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6/18/2011 – CloudLinux and cPanel

Posted by admin on 18 06 2011.

Operating a web hosting business requires each of us to update constantly not only our knowledge and skills, but also the functional stability and reliability of our servers. Many of the servers in the world today rely on the tried and proven Linux platform. Even with the many different variations of web hosting packages that have become almost common in the web hosting industry, such as shared hosting, VPS hosting, and dedicated servers, Linux is the solid workhorse of the industry. However, one of these hosting packages has its own set of problems.

Shared hosting allows for us to maximize the use of our servers while serving more clients and their web hosting needs. While this concept does work very well, it does present us with a persistent problem. When one of the individual accounts on a shared server has an increase in traffic; executes a poorly written script; or encounters a security problem such as a denial of service attack, most if not all of those accounts on the shared server would experience significant issues, or the server could crash altogether. Given Linux’ strong history in the industry, it is little wonder that there is a Linux based solution to this problem — CloudLinux.

[toggle title=”What is CloudLinux?”] CloudLinux is one of the latest innovations and is capable of running our shared hosting environments even more efficiently, while providing added security to our servers. In examples as we mentioned previously, when one of the individual accounts on our shared server encounters a spike, CloudLinux isolates that account so the other tenants on the server can continue functioning normally.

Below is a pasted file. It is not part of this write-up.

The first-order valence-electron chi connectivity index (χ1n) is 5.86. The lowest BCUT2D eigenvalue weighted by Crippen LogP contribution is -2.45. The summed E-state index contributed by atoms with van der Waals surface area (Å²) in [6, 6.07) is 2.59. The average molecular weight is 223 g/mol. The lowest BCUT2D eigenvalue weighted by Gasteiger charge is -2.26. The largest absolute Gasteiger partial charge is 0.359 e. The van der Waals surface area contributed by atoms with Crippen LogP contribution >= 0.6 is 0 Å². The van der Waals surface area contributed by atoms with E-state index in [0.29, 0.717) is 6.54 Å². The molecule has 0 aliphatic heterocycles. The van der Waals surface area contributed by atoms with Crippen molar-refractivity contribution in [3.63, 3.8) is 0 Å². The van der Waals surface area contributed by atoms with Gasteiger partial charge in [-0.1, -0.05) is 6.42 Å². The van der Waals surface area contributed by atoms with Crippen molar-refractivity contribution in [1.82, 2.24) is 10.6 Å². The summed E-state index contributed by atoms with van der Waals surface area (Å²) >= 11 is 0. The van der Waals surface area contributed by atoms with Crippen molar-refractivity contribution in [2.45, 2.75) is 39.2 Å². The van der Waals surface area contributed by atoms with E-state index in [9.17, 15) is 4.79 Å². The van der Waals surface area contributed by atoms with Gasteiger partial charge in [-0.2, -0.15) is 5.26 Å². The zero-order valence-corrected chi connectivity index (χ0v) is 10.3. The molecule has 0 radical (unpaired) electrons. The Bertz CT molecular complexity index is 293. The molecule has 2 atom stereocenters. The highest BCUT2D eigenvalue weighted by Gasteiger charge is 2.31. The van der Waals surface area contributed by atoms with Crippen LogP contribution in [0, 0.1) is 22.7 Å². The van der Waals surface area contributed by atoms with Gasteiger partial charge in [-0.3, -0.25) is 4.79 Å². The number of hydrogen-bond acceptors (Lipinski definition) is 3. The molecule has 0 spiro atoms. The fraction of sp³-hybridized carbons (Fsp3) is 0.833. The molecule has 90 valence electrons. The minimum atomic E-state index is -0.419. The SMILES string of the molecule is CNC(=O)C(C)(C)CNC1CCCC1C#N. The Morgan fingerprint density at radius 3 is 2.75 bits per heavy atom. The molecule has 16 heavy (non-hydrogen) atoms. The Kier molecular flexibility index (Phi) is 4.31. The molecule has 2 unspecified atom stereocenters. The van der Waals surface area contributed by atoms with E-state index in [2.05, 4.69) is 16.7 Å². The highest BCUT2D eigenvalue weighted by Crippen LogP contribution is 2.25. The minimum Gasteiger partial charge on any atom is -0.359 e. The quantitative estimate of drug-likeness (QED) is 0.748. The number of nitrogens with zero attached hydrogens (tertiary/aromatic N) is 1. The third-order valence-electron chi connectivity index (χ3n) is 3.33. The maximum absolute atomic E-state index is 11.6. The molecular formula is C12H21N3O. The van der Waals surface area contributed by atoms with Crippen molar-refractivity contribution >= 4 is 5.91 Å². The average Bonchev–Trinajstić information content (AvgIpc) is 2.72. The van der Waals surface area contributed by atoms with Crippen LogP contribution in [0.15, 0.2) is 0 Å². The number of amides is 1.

[/toggle] [toggle title=”What are some of CloudLinux’ features?”]
  1. One of CloudLinux’ most valued features is what CloudLinux refers to as “Tenant Isolation.” Each “tenant” on the shared host is isolated from the other tenant. This isolation maintains the stability for everyone, and the only tenant that is affected is the tenant that created the issue initially.
  2. CloudLinux sets the resource limits for each tenant on the shared server. This resource limit is achieved at the kernel level, and it ensures that each account uses only its allocated resources and does not impose on any other account.
  3. Conversion from CentOS to Red Hat Linux (RHEL) is easy and only takes about 5-10 minutes using yum, and only involves a few rpm’s.
  4. Customer support is available 24/7 to respond to any inquiries or concerns.
  5. Security patches are regularly released.
  6. CloudLinux provides the capability to limit the amount of resources that each of your applications is permitted to use.
  7. CloudLinux can also be set to update automatically.
  8. CloudLinux is also available for virtual machines.
  9. CloudLinux is completely transparent to clients, end-users, and administrators.
  10. Once the tenant that has experienced the spike has reached its resource limits, the users that visit that site will receive a 503 error until the tenant is within its resource limits.
[/toggle] [toggle title=”How can I install CloudLinux on my servers?”]

Switching your cPanel server from CentOS to RHEL is very easy. Unless you have purchased CloudLinux from the cPanel, you will need your activation key when you run the downloaded script from the command line. Once the script has completed, you will need to reboot your server, then CloudLinux will then be the live kernel on your server.

We have only touched the surface of this exciting new version of Linux that is set to improve the reliability of our servers, and the satisfaction of our clients. There is also the greater enhancement of security that CloudLinux brings as well. When one site is attacked, then CloudLinux isolates the tenant, thereby protecting the other tenants as well as the server. In today’s global environment, any added security feature that works is a good thing to have on our servers.